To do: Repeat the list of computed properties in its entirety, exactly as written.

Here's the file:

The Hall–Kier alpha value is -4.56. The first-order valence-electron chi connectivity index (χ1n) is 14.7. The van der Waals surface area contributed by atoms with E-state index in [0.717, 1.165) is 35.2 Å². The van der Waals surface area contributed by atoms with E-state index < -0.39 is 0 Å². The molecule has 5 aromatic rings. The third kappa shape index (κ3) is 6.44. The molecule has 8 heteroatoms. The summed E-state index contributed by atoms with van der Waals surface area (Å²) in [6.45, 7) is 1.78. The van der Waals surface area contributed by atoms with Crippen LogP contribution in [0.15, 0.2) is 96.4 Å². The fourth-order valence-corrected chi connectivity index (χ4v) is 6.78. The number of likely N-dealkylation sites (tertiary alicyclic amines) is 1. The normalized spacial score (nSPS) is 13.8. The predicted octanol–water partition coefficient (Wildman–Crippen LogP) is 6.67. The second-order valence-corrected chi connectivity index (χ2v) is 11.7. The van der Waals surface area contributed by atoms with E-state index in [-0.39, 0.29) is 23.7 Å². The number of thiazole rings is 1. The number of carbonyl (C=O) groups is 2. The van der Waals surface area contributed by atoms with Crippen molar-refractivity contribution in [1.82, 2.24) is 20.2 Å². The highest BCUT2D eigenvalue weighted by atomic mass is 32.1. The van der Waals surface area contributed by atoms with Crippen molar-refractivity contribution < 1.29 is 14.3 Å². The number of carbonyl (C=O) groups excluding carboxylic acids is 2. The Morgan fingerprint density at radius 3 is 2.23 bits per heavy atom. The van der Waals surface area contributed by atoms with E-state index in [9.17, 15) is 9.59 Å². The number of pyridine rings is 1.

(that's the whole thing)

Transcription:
The Hall–Kier alpha value is -4.56. The first-order valence-electron chi connectivity index (χ1n) is 14.7. The van der Waals surface area contributed by atoms with E-state index in [0.717, 1.165) is 35.2 Å². The van der Waals surface area contributed by atoms with E-state index < -0.39 is 0 Å². The molecule has 5 aromatic rings. The third kappa shape index (κ3) is 6.44. The molecule has 8 heteroatoms. The summed E-state index contributed by atoms with van der Waals surface area (Å²) in [6.45, 7) is 1.78. The van der Waals surface area contributed by atoms with Crippen LogP contribution in [0.15, 0.2) is 96.4 Å². The fourth-order valence-corrected chi connectivity index (χ4v) is 6.78. The number of likely N-dealkylation sites (tertiary alicyclic amines) is 1. The normalized spacial score (nSPS) is 13.8. The predicted octanol–water partition coefficient (Wildman–Crippen LogP) is 6.67. The second-order valence-corrected chi connectivity index (χ2v) is 11.7. The van der Waals surface area contributed by atoms with E-state index in [-0.39, 0.29) is 23.7 Å². The number of thiazole rings is 1. The number of carbonyl (C=O) groups is 2. The van der Waals surface area contributed by atoms with Crippen molar-refractivity contribution in [1.82, 2.24) is 20.2 Å². The highest BCUT2D eigenvalue weighted by atomic mass is 32.1. The van der Waals surface area contributed by atoms with Crippen molar-refractivity contribution < 1.29 is 14.3 Å². The number of carbonyl (C=O) groups excluding carboxylic acids is 2. The Morgan fingerprint density at radius 3 is 2.23 bits per heavy atom. The van der Waals surface area contributed by atoms with E-state index in [9.17, 15) is 9.59 Å². The number of pyridine rings is 1.